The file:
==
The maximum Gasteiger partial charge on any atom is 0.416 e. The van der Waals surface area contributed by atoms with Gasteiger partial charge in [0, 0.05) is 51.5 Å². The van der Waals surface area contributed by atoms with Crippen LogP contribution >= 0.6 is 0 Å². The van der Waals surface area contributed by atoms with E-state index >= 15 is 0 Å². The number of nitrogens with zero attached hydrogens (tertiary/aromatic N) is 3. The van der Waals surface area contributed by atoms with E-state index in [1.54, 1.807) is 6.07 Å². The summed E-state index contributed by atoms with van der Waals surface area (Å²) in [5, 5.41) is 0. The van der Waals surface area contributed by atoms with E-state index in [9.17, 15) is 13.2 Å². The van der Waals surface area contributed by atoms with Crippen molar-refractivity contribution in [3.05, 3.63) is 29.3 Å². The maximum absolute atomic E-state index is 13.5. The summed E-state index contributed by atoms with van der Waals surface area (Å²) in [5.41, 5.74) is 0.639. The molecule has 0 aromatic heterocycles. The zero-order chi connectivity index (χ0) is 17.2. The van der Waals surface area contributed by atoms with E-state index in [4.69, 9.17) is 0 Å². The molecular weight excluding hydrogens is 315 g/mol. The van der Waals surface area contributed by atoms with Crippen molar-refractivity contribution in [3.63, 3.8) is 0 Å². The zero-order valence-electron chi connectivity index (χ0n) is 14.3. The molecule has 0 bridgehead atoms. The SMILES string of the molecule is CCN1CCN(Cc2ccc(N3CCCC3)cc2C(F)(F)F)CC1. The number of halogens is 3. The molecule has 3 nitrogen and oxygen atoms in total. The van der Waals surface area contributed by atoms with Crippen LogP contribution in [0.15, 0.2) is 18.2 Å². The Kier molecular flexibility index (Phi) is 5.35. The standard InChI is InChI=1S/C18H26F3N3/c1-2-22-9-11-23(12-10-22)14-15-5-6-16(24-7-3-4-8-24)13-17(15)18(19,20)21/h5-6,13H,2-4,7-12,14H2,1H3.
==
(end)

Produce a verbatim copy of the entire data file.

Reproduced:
The maximum Gasteiger partial charge on any atom is 0.416 e. The van der Waals surface area contributed by atoms with Gasteiger partial charge in [0, 0.05) is 51.5 Å². The van der Waals surface area contributed by atoms with Crippen LogP contribution >= 0.6 is 0 Å². The van der Waals surface area contributed by atoms with E-state index >= 15 is 0 Å². The number of nitrogens with zero attached hydrogens (tertiary/aromatic N) is 3. The van der Waals surface area contributed by atoms with E-state index in [1.54, 1.807) is 6.07 Å². The summed E-state index contributed by atoms with van der Waals surface area (Å²) in [5, 5.41) is 0. The van der Waals surface area contributed by atoms with E-state index in [9.17, 15) is 13.2 Å². The van der Waals surface area contributed by atoms with Crippen molar-refractivity contribution in [3.05, 3.63) is 29.3 Å². The maximum absolute atomic E-state index is 13.5. The summed E-state index contributed by atoms with van der Waals surface area (Å²) in [5.41, 5.74) is 0.639. The molecule has 0 aromatic heterocycles. The zero-order chi connectivity index (χ0) is 17.2. The van der Waals surface area contributed by atoms with E-state index in [4.69, 9.17) is 0 Å². The molecular weight excluding hydrogens is 315 g/mol. The van der Waals surface area contributed by atoms with Crippen molar-refractivity contribution in [3.63, 3.8) is 0 Å². The zero-order valence-electron chi connectivity index (χ0n) is 14.3. The molecule has 0 bridgehead atoms. The SMILES string of the molecule is CCN1CCN(Cc2ccc(N3CCCC3)cc2C(F)(F)F)CC1. The number of halogens is 3. The molecule has 3 nitrogen and oxygen atoms in total. The van der Waals surface area contributed by atoms with Crippen LogP contribution in [0.15, 0.2) is 18.2 Å². The Kier molecular flexibility index (Phi) is 5.35. The standard InChI is InChI=1S/C18H26F3N3/c1-2-22-9-11-23(12-10-22)14-15-5-6-16(24-7-3-4-8-24)13-17(15)18(19,20)21/h5-6,13H,2-4,7-12,14H2,1H3.